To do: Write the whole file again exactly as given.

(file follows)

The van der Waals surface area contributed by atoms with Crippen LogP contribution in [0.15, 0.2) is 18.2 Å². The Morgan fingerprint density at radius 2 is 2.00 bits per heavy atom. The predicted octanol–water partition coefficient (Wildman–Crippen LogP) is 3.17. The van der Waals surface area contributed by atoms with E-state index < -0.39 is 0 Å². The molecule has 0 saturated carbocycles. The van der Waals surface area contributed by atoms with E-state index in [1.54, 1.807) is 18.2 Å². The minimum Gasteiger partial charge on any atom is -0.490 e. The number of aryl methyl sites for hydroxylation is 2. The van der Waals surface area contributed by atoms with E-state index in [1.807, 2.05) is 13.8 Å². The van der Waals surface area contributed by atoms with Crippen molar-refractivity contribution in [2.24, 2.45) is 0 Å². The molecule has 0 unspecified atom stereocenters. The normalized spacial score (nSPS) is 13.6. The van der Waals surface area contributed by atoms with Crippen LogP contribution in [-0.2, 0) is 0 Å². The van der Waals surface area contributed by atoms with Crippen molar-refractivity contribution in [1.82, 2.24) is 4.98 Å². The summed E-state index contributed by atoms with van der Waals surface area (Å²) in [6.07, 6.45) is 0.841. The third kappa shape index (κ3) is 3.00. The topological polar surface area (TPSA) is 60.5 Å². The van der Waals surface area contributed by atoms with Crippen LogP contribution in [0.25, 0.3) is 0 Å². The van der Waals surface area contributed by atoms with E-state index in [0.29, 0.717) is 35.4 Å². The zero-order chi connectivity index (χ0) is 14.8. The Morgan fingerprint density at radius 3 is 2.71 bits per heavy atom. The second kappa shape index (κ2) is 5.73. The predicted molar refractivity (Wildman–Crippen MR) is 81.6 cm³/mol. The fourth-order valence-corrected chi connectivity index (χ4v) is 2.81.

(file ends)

The van der Waals surface area contributed by atoms with Crippen LogP contribution in [0.15, 0.2) is 18.2 Å². The Morgan fingerprint density at radius 2 is 2.00 bits per heavy atom. The predicted octanol–water partition coefficient (Wildman–Crippen LogP) is 3.17. The van der Waals surface area contributed by atoms with E-state index < -0.39 is 0 Å². The molecule has 0 saturated carbocycles. The van der Waals surface area contributed by atoms with E-state index in [1.54, 1.807) is 18.2 Å². The minimum Gasteiger partial charge on any atom is -0.490 e. The number of aryl methyl sites for hydroxylation is 2. The van der Waals surface area contributed by atoms with E-state index in [1.807, 2.05) is 13.8 Å². The van der Waals surface area contributed by atoms with Crippen molar-refractivity contribution in [2.24, 2.45) is 0 Å². The molecule has 0 unspecified atom stereocenters. The normalized spacial score (nSPS) is 13.6. The van der Waals surface area contributed by atoms with Crippen LogP contribution in [-0.2, 0) is 0 Å². The van der Waals surface area contributed by atoms with Crippen molar-refractivity contribution in [1.82, 2.24) is 4.98 Å². The summed E-state index contributed by atoms with van der Waals surface area (Å²) in [6.07, 6.45) is 0.841. The third kappa shape index (κ3) is 3.00. The topological polar surface area (TPSA) is 60.5 Å². The van der Waals surface area contributed by atoms with Crippen LogP contribution in [0.25, 0.3) is 0 Å². The van der Waals surface area contributed by atoms with E-state index in [0.29, 0.717) is 35.4 Å². The zero-order chi connectivity index (χ0) is 14.8. The Morgan fingerprint density at radius 3 is 2.71 bits per heavy atom. The second kappa shape index (κ2) is 5.73. The predicted molar refractivity (Wildman–Crippen MR) is 81.6 cm³/mol. The fourth-order valence-corrected chi connectivity index (χ4v) is 2.81.